It amazes me how, since the very inception, Internet Browsers have been subject to periodic meteoric rise and subsequent fall. They do so a lot more than other pieces of software, like operating systems or word processors. It seems people are much more willing to throw out their browsers than virtually any other kind of software.
It all started with the venerable grandfather of them all, Mozilla Navigator. Marc Andreesen, the ur-type of the “smart kid with an idea brighter than even he thinks it is who goes on to think he’s the smartest person on the planet because he’s been lucky with his idea”, and his team created the software and threw it out. Instant success, huge company, enormous IPO. But a piece of software that was horrible, and got more and more horrible as time wore on.
Mozilla was mired in the conflict of the dot-com days: how do you monetize a piece of software without charging the user? It would take almost ten years for Google to show us, but back in the day, it meant shareware. Mozilla was selling servers, and the browser was a loss-leader. It got all the attention that a loss-leader gets – it got more and more bloated, supporting more and more reasons for people to upgrade their servers (and not buy them from anyone else), but in the process it got slower and slower.
Finally, in one of his last acts of Imperial Fiat, Bill Gates decreed that the Internet was not a fad and that Microsoft needed to get in on the action. A few years later and a ton of lawsuits after, Mozilla was dead (or bought by AOL, which is pretty much the same thing) and Internet Explorer the only dominant figure in the landscape.
Then IE started showing problems. Not bloat and slowness, although those became more apparent. No, it was security that became the big issue. IE’s security model was cooperative and not designed for the abusive exploits of Internet Mafia conglomerates. As a result, surfing certain types of “shady” sites would invariably land your machine into zombie territory, or at least get you a virus infection or two.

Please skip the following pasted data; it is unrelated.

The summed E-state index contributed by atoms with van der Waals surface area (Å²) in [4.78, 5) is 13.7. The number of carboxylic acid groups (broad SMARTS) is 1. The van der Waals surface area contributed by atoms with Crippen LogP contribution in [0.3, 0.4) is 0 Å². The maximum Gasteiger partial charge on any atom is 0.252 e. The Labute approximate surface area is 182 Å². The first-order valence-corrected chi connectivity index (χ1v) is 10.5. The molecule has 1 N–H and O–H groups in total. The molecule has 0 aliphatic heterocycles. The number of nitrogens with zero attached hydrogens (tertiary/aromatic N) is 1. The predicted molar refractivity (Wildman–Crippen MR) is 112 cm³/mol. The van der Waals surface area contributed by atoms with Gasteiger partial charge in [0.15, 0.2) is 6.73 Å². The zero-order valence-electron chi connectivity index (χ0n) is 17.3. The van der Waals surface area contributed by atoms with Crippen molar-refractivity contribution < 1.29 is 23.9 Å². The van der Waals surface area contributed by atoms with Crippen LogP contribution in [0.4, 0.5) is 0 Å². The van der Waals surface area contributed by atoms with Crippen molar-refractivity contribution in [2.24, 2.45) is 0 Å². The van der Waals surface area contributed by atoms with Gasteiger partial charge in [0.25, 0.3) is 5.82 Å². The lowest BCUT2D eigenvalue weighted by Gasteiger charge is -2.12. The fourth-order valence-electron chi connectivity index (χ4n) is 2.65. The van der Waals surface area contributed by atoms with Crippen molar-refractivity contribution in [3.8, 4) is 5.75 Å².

When the Mozilla Foundation announced it was looking at a new, brand new browser named Firebird, even the most hopeful were not easily convinced. Navigator was a monster, written by people that needed to get things done, no matter how unmanageable the result, and Firebird would have to be a rewrite from scratch to compete.
But it did. Renamed Firefox (sadly), it began a march of conquest that landed it to top spot in the browser stats. Nowadays, almost half of all Internet users choose Firefox, while IE has only a little more than a third of the market.
Firefox was helped by a series of advantages: it was much faster than IE; it was factors more secure than IE; it had an extensive extension system with loads of useful things – useful for users, which IE had traditionally ignored in favor of usefulness for companies. Only lately has Firefox started to show weakness, and from the most unlikely of sources.
I invested much time in my Firefox setup. I have the extensions I want, synchronized across my two dozen machines (don’t ask) using a sync extension. I have Firefox customizations for nearly everything, and I write my own Greasemonkey scripts. Yet, I started using Google’s Chrome browser (Chromium on this laptop). Why? Because Chromium uses “one process per tab”.
How does it matter? Why is it so important to me that each tab have its own process? The answer is Flash. You see, Flash is a giant memory leak. Whenever I land on a page that has Flash on it, memory gets allocated (by the Flash plugin) and never released. After a few hours of heavy browsing, my browser slows down to a crawl. Another few hours, and it’s completely unusable. After a day, I have to restart it, and the process of freeing up memory may take upwards of 10 minutes.
Flash on Linux, of course, is an afterthought. The way Adobe treats its Linux users, though, shows all the weaknesses of the technology in a merciless way. First, there is the closed nature of Flash: Linux users cannot suggest modifications or fix bugs, as they do with other software, because the plugin is closed.
Then, there is the “one-size-fits-all” approach of the plugin. I find Flash used for controls on web pages (especially ones that require notifications), for e-cards, especially of the inspirational or funny kind, and for online videos. Those three use cases are totally different, and using the same software for each of them is only in the interest of the maker of the software, Adobe, not in the interest of the user.
So. for now I am forced to leave Firefox for no reason of its own and adopt a different (and very capable) browser simply because I can’t get Flash to work on FF.